Fidesz ran jointly with satellite KDNP (Christian Democratic People’s Party), which is supported by a vocal minority of Hungary’s Roman Catholic bishops. Influential church figures endorsed the Fidesz-KDNP alliance before the election. Independent media later reported cases of clerics’ using election-day sermons to encourage worshippers to “vote Fidesz”.

The long alliance between Fidesz and Hungary’s Churches has rested both on common policy priorities (for example, family policy) and a mutually advantageous exchange of financial incentives for political support. The relationship may, however, be under strain, at least for parts of the RC intelligentsia who are disturbed by Fidesz’s tendency to apply pressure over the expression of church teaching.

Most visible has been friction around a statement on marriage, issued in December by the Hungarian Catholic Bishops’ Conference. This occurred against the background of Fidesz’s campaign for a referendum on LGBT+ issues scheduled for election day (and calculated to energise its core vote).

Impetus for this statement is understood to have originated not from within the Bishops’ Conference, but, rather, from the Cabinet Office of the Prime Minister (colloquially known as “the Propaganda Ministry”). The statement far exceeded affirmation of traditional RC teaching on heterosexual marriage, asserting: “The consecration of the relationship between man and woman through marriage is the foundation of human dignity.”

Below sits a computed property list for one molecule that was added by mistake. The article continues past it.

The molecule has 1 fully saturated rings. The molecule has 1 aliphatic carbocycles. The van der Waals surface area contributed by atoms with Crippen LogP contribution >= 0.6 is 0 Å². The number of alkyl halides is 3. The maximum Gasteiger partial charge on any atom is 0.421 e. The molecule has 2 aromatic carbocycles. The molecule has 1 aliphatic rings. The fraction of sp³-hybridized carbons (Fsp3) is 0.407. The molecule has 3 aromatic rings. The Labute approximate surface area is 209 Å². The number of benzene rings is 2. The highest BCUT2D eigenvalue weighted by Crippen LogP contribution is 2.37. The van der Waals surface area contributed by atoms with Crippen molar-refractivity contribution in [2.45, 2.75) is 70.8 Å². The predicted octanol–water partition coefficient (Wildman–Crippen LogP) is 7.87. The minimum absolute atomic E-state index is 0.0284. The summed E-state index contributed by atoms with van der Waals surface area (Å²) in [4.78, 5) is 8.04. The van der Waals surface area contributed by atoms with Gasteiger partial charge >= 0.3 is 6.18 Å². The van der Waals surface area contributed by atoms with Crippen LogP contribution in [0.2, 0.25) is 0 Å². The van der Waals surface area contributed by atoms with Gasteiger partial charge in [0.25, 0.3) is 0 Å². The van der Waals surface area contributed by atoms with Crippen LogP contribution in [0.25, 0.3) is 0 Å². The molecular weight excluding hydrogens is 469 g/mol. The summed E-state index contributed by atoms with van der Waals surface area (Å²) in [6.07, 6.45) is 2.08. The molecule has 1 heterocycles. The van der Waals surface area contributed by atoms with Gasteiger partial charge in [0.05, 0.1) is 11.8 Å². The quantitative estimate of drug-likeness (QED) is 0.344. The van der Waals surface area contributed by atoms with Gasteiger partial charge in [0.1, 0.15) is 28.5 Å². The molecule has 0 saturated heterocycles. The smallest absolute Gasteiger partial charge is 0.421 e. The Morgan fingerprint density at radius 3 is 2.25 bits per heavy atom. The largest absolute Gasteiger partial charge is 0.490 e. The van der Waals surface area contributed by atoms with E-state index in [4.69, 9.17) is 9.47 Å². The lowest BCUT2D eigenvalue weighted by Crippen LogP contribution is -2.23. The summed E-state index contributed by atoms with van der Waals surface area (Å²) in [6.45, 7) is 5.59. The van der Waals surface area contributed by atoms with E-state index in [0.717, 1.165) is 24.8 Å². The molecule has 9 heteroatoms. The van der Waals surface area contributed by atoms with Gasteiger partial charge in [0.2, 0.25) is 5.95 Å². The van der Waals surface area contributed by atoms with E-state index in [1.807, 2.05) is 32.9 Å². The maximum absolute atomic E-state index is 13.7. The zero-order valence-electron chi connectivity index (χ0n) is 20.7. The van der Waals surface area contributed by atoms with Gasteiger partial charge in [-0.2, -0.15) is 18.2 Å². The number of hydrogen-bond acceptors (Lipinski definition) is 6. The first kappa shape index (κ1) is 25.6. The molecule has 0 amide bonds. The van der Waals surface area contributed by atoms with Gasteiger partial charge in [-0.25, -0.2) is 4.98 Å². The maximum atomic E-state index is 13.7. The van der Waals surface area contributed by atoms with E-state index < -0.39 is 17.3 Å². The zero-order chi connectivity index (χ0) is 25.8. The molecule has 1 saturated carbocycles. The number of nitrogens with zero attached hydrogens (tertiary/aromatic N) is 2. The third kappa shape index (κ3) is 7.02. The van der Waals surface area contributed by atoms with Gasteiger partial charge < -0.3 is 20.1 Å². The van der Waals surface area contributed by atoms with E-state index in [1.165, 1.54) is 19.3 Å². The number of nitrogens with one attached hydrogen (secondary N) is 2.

THE statement was criticised by the influential young Budapest-based RC priest Fr András Hodász. He pointed out that it contradicted the Christian conception of human dignity as grounded not in marriage, but in creation in imago Dei, and also the incarnation as “God’s manifestation in Jesus as the Word made flesh”. He warned that the statement undermined Catholicism’s valuation of consecrated celibacy.

These warnings failed to deter 12 historic Protestant and Orthodox Churches from endorsing the statement jointly, together with two Jewish denominations. The process was spearheaded by the Reformed Church in Hungary, whose Presiding Bishop, Pastor Zoltán Balog, is the former Minister for Human Resources.

Fr Hodász, meanwhile, found himself subjected to a sustained campaign of public character assassination, led by the co-founder of Fidesz, Zsolt Bayer. The campaign against him pushed Fr Hodász into a nervous breakdown and a withdrawal from public life, which lasted several months.

No supportive response to the assault on Fr Hodász emerged from Hungary’s RC hierarchy. During the controversy, reference to him, once frequent, disappeared from official RC media. His unease is, however, understood to be shared by many lay RC intellectuals, especially teachers in church high schools.

Breaking his silence on Good Friday in an interview with the news website Válasz Online, Fr Hodász reported a warning rebuke from one of his superiors, in reaction to the marriage controversy: “Keep silent, or subsidies can be terminated.”

The Revd Alexander Faludy is a freelance journalist. He lives in Budapest and Cambridge.